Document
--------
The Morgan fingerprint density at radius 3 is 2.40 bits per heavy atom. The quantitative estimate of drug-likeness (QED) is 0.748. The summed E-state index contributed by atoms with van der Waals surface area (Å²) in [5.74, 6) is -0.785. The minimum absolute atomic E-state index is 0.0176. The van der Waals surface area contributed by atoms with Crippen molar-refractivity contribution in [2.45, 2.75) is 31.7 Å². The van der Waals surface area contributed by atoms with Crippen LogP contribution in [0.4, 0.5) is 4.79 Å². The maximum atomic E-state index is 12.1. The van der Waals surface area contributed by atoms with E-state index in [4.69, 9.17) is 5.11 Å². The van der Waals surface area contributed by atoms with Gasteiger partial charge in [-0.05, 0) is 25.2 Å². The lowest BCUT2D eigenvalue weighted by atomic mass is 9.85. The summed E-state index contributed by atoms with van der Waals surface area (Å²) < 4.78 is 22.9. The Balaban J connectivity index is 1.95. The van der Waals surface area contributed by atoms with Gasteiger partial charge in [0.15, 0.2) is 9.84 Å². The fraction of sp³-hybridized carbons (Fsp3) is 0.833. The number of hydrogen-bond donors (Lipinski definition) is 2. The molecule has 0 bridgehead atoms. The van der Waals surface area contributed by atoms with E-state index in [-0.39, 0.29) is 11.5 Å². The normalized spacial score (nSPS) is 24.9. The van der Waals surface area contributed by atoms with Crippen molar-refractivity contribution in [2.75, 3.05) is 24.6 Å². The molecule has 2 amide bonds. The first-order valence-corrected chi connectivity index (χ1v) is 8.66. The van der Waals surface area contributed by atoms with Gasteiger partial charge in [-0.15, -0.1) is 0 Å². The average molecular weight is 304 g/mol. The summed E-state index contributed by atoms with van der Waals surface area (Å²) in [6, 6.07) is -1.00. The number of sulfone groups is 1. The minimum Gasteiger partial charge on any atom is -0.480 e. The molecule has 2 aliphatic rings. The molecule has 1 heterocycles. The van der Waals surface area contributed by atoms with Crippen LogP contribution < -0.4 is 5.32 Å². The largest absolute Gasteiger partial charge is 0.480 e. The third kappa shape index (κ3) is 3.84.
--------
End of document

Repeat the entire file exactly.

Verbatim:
The Morgan fingerprint density at radius 3 is 2.40 bits per heavy atom. The quantitative estimate of drug-likeness (QED) is 0.748. The summed E-state index contributed by atoms with van der Waals surface area (Å²) in [5.74, 6) is -0.785. The minimum absolute atomic E-state index is 0.0176. The van der Waals surface area contributed by atoms with Crippen molar-refractivity contribution in [2.45, 2.75) is 31.7 Å². The van der Waals surface area contributed by atoms with Crippen LogP contribution in [0.4, 0.5) is 4.79 Å². The maximum atomic E-state index is 12.1. The van der Waals surface area contributed by atoms with E-state index in [4.69, 9.17) is 5.11 Å². The van der Waals surface area contributed by atoms with Gasteiger partial charge in [-0.05, 0) is 25.2 Å². The lowest BCUT2D eigenvalue weighted by atomic mass is 9.85. The summed E-state index contributed by atoms with van der Waals surface area (Å²) < 4.78 is 22.9. The Balaban J connectivity index is 1.95. The van der Waals surface area contributed by atoms with Gasteiger partial charge in [0.15, 0.2) is 9.84 Å². The fraction of sp³-hybridized carbons (Fsp3) is 0.833. The number of hydrogen-bond donors (Lipinski definition) is 2. The molecule has 0 bridgehead atoms. The van der Waals surface area contributed by atoms with E-state index in [-0.39, 0.29) is 11.5 Å². The normalized spacial score (nSPS) is 24.9. The van der Waals surface area contributed by atoms with Crippen molar-refractivity contribution in [2.75, 3.05) is 24.6 Å². The molecule has 2 amide bonds. The first-order valence-corrected chi connectivity index (χ1v) is 8.66. The van der Waals surface area contributed by atoms with Gasteiger partial charge in [-0.15, -0.1) is 0 Å². The average molecular weight is 304 g/mol. The summed E-state index contributed by atoms with van der Waals surface area (Å²) in [6, 6.07) is -1.00. The number of sulfone groups is 1. The minimum Gasteiger partial charge on any atom is -0.480 e. The molecule has 2 aliphatic rings. The molecule has 1 heterocycles. The van der Waals surface area contributed by atoms with Crippen LogP contribution < -0.4 is 5.32 Å². The largest absolute Gasteiger partial charge is 0.480 e. The third kappa shape index (κ3) is 3.84.